Other school systems, overwhelmed by the task of finding, training, and retaining quality subs, have begun turning to outside sources. Last November, for example, Kelly Services launched Kelly Educational Staffing, a service designed to remove the task of managing substitutes from the hands of frustrated administrators.

A service such as Kelly's offers advantages to both schools and substitutes, company spokesperson Leslie Oliver told Education World. The company recruits, hires, screens, schedules, and evaluates all substitutes working in the schools or districts that contract its services. Kelly trains the subs, using the materials created by the Substitute Teaching Institute, and offers administrators and permanent teachers information about what materials they should make available to substitutes. According to Oliver, the company also provides subs with feedback about their performance, runs "substitute teacher of the month" competitions, and rewards quality subs with retention bonuses and other awards.

By using such services, according to a Kelly press release, "districts are able to eliminate the hassles of recruiting, screening, interviewing, and scheduling, and schools can concentrate on other priorities, such as teaching and learning."

Although not yet widespread, such services are becoming more common. By this September, for example, Kelly will be providing substitute teachers to schools and school districts in more than 20 states.

"Temporary staffing services for substitute teachers," Max Longhurst an education specialist at the Substitute Teaching Institute at Utah State University noted, "may not be necessary in all areas, particularly in smaller school districts, but they do provide another option for larger systems struggling to provide quality education in the absence of the regular classroom teacher."


One more long-term avenue for easing the substitute teacher shortage may lie with the substitutes themselves. This summer, the first-ever national substitute teacher conference was held in Washington, D.C. At the conference, the newly formed National Substitute Teacher Alliance (NSTA) announced that its mission is "to promote dignity and respect for substitute teachers as they provide the highest quality of educational continuity for our nation's students."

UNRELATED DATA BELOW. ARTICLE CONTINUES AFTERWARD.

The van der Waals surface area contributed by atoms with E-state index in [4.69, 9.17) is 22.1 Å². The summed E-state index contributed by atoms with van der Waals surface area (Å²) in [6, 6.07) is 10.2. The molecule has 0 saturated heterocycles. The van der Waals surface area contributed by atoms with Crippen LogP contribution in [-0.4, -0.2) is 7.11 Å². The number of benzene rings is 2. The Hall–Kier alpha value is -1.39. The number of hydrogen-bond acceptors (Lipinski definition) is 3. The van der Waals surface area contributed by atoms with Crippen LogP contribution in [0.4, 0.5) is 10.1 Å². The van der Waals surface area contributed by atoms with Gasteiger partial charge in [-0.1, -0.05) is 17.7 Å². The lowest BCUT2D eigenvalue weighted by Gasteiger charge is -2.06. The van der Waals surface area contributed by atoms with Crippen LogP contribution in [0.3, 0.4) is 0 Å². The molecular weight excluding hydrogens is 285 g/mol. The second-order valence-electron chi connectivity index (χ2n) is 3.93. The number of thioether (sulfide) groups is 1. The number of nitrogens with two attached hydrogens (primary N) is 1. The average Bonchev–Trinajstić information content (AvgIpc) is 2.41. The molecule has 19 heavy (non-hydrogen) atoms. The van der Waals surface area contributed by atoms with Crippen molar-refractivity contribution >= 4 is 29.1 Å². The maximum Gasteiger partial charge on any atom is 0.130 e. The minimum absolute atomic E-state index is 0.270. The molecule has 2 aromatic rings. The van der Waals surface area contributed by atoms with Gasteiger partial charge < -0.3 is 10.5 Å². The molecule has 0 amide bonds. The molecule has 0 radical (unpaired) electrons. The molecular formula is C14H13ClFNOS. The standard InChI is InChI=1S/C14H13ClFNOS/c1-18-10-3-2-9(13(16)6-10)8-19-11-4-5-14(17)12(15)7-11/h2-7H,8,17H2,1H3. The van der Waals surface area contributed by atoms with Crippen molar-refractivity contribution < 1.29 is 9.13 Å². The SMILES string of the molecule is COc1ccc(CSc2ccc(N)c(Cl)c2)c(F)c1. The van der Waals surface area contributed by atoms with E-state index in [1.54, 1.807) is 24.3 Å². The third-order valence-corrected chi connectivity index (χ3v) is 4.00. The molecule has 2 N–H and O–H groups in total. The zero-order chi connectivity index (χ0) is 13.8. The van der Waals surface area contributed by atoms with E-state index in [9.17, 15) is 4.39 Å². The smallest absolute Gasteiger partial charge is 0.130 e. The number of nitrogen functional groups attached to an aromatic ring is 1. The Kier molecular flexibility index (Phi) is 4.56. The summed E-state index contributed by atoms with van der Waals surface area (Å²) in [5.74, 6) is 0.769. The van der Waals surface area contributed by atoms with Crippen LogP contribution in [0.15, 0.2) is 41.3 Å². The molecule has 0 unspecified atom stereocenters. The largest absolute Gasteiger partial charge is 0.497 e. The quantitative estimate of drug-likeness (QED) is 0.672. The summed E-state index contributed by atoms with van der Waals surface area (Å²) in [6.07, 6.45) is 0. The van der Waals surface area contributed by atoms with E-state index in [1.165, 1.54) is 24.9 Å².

In order to realize those goals, the NSTA supports the forging of collective bargaining agreements designed to guarantee substitute teachers development and training programs, improved wages and health benefits, a fair evaluation and grievance process, and the right to full unbiased consideration for contractual employment.

"It is our position," NSTA president Shirley Kirsten told Education World, "that substitute shortages are related to a lack of dignity and respect accorded substitute teachers, to depressed wages, to a lack of health and other benefits, and to the absence of due process. Subs around the country need to organize -- to get to the bargaining table to obtain necessary improvement in wages and working conditions.

"Naturally, the increase in respect for subs will have ramifications for students across the country," Kirsten added. "By increasing training and professional development, we are also advancing the education of our nation's children."

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Article by Linda Starr
Education World®
Copyright © 2006 Education World

Originally published 08/23/2000
Links last updated 01/19/2006